Run script with arguments as user

The current user is already in the variable $USER. So all you need is:

[ "$USER" = "myuser" ] || sudo -u myuser $0 "$@"

There is no need for sudo su, sudo can do everything you require. You also don't need pwd or basename, the $0 variable already has the full path to the script.

Your original command was starting a login shell (su -). If that's really needed (which seems strange), you can do:

[ "$USER" = "myuser" ] || sudo -iu myuser $0 "$@"

There are two problems with your script:

1) You forgot the spaces in the test command [`whoami` = myuser]

2) Due to the expansion of the variable "$@" in two steps the quoting is lost.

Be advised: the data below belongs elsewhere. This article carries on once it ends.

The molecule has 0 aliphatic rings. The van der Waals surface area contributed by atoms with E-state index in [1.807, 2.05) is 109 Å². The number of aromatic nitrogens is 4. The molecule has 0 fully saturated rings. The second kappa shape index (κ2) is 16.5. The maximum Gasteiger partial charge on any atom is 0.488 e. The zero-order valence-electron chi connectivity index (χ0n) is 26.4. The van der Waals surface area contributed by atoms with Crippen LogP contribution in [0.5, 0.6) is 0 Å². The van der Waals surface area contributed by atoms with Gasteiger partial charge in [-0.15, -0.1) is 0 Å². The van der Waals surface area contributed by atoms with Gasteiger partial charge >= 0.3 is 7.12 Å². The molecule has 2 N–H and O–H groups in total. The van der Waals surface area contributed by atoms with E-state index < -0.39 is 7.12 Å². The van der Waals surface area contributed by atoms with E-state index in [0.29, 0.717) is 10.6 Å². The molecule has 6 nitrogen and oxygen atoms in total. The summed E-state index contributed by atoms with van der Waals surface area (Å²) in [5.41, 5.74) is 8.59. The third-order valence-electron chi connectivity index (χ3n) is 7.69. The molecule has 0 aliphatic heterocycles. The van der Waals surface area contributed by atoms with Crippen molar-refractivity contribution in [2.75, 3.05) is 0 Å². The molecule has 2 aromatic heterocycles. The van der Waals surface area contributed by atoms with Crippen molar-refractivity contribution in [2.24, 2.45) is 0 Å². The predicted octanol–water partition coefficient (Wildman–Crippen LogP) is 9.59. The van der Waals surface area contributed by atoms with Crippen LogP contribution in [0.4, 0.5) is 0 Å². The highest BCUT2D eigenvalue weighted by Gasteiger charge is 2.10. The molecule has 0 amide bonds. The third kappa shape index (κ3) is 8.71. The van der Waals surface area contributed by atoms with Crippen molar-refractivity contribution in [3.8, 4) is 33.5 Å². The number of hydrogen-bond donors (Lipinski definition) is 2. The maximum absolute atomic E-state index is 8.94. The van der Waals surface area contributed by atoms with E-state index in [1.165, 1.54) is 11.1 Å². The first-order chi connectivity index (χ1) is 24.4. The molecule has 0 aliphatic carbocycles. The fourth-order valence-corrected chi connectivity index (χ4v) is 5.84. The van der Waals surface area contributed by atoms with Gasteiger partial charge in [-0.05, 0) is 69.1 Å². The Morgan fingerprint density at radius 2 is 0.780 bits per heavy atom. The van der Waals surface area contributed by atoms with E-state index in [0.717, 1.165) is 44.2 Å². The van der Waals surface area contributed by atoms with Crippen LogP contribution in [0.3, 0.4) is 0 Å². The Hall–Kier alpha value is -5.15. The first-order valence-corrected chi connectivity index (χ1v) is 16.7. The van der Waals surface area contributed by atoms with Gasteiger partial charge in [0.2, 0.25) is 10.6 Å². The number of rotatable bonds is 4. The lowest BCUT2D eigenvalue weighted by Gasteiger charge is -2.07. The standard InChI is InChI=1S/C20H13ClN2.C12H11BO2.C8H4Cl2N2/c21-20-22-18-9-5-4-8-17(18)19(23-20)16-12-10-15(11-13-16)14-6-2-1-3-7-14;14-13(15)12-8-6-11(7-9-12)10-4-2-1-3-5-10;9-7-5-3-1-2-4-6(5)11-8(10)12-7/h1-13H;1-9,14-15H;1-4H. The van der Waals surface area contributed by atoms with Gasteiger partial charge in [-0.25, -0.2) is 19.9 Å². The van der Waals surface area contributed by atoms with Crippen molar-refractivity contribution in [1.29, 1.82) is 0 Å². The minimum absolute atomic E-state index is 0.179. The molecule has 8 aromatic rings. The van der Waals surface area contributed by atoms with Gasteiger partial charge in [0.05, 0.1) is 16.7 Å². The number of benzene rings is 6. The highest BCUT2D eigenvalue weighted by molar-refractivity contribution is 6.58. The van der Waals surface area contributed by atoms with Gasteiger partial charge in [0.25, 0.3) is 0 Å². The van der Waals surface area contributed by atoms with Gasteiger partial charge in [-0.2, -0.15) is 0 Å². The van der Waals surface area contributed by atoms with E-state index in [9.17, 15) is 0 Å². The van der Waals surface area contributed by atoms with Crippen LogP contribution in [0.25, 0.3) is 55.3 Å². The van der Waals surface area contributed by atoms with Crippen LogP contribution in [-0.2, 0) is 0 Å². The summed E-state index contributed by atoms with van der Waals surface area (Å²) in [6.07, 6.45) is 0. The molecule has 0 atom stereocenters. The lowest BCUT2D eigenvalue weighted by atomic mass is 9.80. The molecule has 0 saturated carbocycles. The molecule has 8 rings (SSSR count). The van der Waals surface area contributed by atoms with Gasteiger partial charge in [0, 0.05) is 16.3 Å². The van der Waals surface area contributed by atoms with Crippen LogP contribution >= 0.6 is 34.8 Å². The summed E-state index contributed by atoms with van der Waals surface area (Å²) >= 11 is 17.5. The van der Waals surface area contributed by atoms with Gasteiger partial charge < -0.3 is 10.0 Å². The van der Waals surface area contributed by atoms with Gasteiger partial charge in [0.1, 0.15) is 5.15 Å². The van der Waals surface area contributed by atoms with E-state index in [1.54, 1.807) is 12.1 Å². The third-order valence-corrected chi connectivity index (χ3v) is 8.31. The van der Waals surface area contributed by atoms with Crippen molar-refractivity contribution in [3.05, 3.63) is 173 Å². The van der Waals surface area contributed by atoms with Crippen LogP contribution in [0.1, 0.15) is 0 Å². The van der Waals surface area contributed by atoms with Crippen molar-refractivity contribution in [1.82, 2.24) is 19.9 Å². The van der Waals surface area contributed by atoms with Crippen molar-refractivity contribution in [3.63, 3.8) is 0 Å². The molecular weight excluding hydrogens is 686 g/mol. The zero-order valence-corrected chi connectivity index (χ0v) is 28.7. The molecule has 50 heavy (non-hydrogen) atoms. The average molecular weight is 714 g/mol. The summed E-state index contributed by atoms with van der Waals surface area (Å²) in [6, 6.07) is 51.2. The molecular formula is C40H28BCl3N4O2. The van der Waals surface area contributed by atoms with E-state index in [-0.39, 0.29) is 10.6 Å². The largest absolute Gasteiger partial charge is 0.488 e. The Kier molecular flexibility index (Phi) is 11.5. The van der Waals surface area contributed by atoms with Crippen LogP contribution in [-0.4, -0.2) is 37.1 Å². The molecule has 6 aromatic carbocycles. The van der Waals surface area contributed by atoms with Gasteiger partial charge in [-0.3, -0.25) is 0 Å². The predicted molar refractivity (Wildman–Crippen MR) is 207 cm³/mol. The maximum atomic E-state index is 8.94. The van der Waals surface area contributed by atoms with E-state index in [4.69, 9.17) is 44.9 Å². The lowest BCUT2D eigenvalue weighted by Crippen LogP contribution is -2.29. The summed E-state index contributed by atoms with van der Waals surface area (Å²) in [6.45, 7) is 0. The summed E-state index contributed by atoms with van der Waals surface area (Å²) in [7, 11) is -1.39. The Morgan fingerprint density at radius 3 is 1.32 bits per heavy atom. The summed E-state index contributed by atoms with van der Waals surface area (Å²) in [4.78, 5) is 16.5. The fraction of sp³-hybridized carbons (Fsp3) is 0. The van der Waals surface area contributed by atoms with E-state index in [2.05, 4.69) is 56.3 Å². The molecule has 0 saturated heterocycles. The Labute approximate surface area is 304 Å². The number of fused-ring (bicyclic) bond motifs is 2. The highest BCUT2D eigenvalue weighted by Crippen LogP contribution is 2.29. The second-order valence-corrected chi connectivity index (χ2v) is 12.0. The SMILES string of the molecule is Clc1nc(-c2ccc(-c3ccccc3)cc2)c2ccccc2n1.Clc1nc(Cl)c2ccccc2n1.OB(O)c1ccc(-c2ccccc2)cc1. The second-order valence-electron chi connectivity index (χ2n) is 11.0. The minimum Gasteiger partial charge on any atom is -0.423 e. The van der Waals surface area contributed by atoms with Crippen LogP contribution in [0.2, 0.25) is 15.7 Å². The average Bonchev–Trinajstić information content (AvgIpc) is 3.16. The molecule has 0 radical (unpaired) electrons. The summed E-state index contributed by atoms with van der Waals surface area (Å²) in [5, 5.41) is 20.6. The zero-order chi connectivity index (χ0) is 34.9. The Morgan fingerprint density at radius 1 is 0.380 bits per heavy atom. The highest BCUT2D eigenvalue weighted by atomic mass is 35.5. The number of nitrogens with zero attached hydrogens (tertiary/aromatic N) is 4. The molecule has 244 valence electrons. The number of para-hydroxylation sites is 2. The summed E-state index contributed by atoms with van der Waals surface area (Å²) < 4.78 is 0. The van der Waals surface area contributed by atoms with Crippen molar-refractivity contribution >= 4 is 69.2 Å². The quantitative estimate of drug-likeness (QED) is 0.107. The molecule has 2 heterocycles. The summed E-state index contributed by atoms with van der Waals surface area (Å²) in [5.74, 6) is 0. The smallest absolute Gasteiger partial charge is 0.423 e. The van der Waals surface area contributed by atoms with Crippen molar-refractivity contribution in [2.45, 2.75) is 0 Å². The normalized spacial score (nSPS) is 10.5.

The following seems to work on my system:

[ `whoami` = myuser ] || exec sudo -S -u myuser bash -- "$0" "$@"

If the whole script would need to be run by a specific user, then I would leave it up to the user running the script to arrange with changing into the correct user identity in any way that they see fit (whether through su, sudo, or some other means).

This would simplify your script and would make it easier to use. In particular, it would avoid having to "correct" for the inability of the user to assume the right identity. Personally, I would treat this as an error in its invocation, similar to failing to use the correct command line options.

The script could still check to make sure that it's being run by the correct user, obviously:

if [ "$USER" != "correctuser" ]; then
    echo 'Must be run by "correctuser"' >&2
    exit 1

An ordinary user would then run the script using

sudo -u correctuser ./ -e dev -v 1.9

while the root user may want to do

su correctuser -c ./ -e dev -v 1.9